This paper provides evidence of a strong link between currency carry and currency crash risk: investing in high-interest-rate currencies while borrowing in low-interest-rate currencies delivers negatively skewed returns. We document that speculators invest in high‐carry currencies and argue that currency crashes are linked to the sudden unwinding of these carry trades.
Consistent with models in which the erosion of capital increases insurance premia, we find that the price of protecting against a crash in the aftermath of one increases despite the fact that a subsequent crash is less likely. Further, we document that currency crashes are positively correlated with increases in implied stock market volatility VIX and the TED spread, indicators of funding illiquidity, among other things. This could be the outcome of a setting in which higher volatility leads to lower available speculator capital due to higher margins and capital requirements, inducing traders to cut back on their carry trade activities.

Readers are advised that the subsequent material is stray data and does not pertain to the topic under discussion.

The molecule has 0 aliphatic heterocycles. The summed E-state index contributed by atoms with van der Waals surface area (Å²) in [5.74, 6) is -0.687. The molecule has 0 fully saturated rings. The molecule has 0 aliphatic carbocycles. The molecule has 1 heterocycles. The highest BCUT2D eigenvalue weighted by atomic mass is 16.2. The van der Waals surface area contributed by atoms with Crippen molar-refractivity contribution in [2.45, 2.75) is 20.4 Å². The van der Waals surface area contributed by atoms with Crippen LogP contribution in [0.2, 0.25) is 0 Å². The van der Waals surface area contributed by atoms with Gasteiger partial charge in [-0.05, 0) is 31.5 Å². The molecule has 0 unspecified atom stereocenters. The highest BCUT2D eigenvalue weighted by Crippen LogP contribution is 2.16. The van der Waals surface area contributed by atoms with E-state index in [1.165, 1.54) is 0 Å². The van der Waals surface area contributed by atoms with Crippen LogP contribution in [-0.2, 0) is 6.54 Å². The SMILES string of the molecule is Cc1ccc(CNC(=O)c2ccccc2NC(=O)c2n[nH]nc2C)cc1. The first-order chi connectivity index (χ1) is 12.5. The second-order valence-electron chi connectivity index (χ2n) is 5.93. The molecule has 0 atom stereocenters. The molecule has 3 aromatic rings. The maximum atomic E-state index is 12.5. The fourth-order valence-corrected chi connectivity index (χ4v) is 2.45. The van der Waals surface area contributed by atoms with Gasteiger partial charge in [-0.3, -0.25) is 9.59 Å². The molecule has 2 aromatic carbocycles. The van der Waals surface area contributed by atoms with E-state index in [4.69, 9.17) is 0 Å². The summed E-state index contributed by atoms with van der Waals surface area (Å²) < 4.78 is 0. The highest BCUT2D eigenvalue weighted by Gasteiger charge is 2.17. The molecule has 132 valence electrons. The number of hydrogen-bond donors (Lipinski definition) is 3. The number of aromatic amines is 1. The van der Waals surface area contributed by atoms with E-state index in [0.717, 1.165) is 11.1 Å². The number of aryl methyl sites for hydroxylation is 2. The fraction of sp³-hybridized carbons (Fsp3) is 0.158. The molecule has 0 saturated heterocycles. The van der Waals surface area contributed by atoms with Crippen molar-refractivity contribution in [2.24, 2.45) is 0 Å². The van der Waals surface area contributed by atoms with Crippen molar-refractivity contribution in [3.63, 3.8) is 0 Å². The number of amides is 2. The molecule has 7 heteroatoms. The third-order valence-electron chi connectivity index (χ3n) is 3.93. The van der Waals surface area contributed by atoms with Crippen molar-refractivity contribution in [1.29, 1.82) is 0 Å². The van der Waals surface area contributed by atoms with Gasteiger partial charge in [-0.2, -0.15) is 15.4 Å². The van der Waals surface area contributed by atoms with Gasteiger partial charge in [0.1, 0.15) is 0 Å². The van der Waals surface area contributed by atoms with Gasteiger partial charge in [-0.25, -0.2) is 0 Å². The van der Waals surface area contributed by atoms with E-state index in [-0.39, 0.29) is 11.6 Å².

Moreover, we find that a higher VIX predicts higher carry returns going forward and that controlling for this effect reduces the FX return predictability of interest rates, that is, it helps resolve the uncovered interest-rate parity (UIP) violation. Finally, our finding that currencies with similar interest rates move with one another, controlling for other effects, further suggests that carry trades affects exchange rate movements.
Overall, our results are consistent with the view that macroeconomic fundamentals determine which currencies have high and low interest rates and the long‐run currency levels, while illiquidity and capital immobility lead to short‐run currency underreaction to changes in fundamentals and occasional currency crashes due to liquidity crises.